Sen. Bill Cassidy, R-La., and Sen. Elizabeth Warren, D-Mass., are leading an effort to examine the Food and Drug Administration's (FDA's) recent approval of a drug to treat Alzheimer’s disease and its impact on Medicare.
The FDA on June 7 approved the drug called Aduhelm — the first FDA-approved medication to treat Alzheimer's — produced by Cambridge-based biotechnology company Biogen.
Cassidy and Warren are concerned that the drug could "command" an estimated "$37 billion we currently spend on Medicare Part B and the $90 billion we currently spend on Medicare Part D," according to a Thursday letter addressed to Senate Finance Committee Chairman Ron Wyden, D-Ore., and Ranking Member Mike Crapo, R-Idaho.
"This level of potential new spending, particularly for just one product with limited evidence of clinical efficacy thus far, tests the program’s resilience," the senators wrote.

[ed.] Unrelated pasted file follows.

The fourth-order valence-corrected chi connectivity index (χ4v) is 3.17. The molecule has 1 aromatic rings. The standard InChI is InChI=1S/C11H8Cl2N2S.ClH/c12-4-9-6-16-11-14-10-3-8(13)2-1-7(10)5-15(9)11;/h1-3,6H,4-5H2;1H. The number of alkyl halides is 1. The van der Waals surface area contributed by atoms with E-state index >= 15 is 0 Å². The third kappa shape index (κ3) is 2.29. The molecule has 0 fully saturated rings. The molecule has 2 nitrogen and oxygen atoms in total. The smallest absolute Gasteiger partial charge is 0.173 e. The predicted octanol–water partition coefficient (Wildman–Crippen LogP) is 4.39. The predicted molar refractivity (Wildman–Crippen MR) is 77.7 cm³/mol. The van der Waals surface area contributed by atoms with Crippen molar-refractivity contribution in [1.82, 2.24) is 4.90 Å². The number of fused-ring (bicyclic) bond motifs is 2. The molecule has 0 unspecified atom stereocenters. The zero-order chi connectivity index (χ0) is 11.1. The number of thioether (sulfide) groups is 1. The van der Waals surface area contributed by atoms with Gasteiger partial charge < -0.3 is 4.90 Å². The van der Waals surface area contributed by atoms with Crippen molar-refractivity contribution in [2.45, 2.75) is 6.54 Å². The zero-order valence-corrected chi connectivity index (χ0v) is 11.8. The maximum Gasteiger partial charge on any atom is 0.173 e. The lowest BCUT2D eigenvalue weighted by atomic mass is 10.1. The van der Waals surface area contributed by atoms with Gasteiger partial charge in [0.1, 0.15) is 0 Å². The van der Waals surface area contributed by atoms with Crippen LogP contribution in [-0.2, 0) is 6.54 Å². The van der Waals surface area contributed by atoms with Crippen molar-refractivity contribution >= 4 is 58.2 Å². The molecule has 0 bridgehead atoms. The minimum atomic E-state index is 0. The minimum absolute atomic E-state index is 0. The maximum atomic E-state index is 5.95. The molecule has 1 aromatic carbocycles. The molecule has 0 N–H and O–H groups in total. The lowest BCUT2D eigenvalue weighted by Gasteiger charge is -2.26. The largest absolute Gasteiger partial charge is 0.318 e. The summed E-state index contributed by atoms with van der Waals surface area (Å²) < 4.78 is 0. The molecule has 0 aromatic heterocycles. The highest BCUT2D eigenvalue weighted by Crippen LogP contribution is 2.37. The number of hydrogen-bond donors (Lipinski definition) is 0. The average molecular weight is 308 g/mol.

The senators noted that Alzheimer's is one of the most "costly" diseases in the U.S.
It is expected that the disease may have cost the country $355 billion in 2021, "including $239 billion in Medicare and Medicaid payments," according to the senators. Aduhelm, meanwhile, will cost $56,000 per year per person and could treat as many as 6 million Americans with no limit on when people should stop taking the drug, they said.
For those reasons, Warren and Cassidy are calling for a Senate hearing to examine the drug and its impact on the federal health care program.
Wyden tweeted his own concerns about the FDA's approval of Aduhelm on June 8.
"It’s unconscionable to ask seniors and taxpayers to pay $56,000 a year for a drug that has yet to be proven effective," he tweeted at the time. "Medicare must be able to negotiate a fair price for prescription drugs."
The drug, which is the first approved for Alzheimer’s since 2003, works to remove sticky deposits of a protein called amyloid beta from the brain. Cavazzoni said in her statement that the clinical trials for Aduhelm were the first to show that a reduction in these plaques is expected to lead to a reduction in the clinical decline of patients.
The Alzheimer's Association called the approval "the beginning of a completely new future for Alzheimer's treatments."
Fox News' Alexandria Hein contributed to this report.